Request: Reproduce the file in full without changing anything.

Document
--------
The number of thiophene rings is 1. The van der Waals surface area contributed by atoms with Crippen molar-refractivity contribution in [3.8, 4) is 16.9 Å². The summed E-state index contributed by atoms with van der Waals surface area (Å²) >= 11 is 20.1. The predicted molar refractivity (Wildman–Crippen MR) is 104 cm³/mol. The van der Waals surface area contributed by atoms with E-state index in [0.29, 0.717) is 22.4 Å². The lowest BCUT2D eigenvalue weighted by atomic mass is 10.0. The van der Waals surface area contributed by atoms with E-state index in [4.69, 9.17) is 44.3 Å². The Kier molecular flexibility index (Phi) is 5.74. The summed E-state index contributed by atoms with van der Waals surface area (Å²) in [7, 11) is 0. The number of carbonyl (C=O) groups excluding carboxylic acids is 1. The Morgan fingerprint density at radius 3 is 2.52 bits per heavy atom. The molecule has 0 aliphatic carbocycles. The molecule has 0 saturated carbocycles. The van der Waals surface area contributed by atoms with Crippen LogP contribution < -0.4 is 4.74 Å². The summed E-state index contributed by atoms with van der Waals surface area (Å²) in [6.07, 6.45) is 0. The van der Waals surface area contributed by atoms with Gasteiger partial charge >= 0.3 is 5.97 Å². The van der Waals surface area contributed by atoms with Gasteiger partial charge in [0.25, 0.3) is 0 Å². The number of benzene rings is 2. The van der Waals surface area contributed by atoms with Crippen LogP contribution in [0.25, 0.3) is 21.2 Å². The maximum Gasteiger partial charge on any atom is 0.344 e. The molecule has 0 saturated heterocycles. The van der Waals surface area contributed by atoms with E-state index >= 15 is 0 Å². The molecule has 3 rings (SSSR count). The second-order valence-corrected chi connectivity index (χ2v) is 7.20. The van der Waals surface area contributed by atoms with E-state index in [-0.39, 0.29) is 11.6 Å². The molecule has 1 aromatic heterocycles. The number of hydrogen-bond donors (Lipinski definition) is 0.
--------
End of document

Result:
The number of thiophene rings is 1. The van der Waals surface area contributed by atoms with Crippen molar-refractivity contribution in [3.8, 4) is 16.9 Å². The summed E-state index contributed by atoms with van der Waals surface area (Å²) >= 11 is 20.1. The predicted molar refractivity (Wildman–Crippen MR) is 104 cm³/mol. The van der Waals surface area contributed by atoms with E-state index in [0.29, 0.717) is 22.4 Å². The lowest BCUT2D eigenvalue weighted by atomic mass is 10.0. The van der Waals surface area contributed by atoms with E-state index in [4.69, 9.17) is 44.3 Å². The Kier molecular flexibility index (Phi) is 5.74. The summed E-state index contributed by atoms with van der Waals surface area (Å²) in [7, 11) is 0. The number of carbonyl (C=O) groups excluding carboxylic acids is 1. The Morgan fingerprint density at radius 3 is 2.52 bits per heavy atom. The molecule has 0 aliphatic carbocycles. The molecule has 0 saturated carbocycles. The van der Waals surface area contributed by atoms with Crippen LogP contribution < -0.4 is 4.74 Å². The summed E-state index contributed by atoms with van der Waals surface area (Å²) in [6.07, 6.45) is 0. The van der Waals surface area contributed by atoms with Gasteiger partial charge >= 0.3 is 5.97 Å². The van der Waals surface area contributed by atoms with Gasteiger partial charge in [0.25, 0.3) is 0 Å². The number of benzene rings is 2. The van der Waals surface area contributed by atoms with Crippen LogP contribution in [0.25, 0.3) is 21.2 Å². The maximum Gasteiger partial charge on any atom is 0.344 e. The molecule has 0 saturated heterocycles. The van der Waals surface area contributed by atoms with E-state index >= 15 is 0 Å². The molecule has 3 rings (SSSR count). The second-order valence-corrected chi connectivity index (χ2v) is 7.20. The van der Waals surface area contributed by atoms with E-state index in [-0.39, 0.29) is 11.6 Å². The molecule has 1 aromatic heterocycles. The number of hydrogen-bond donors (Lipinski definition) is 0.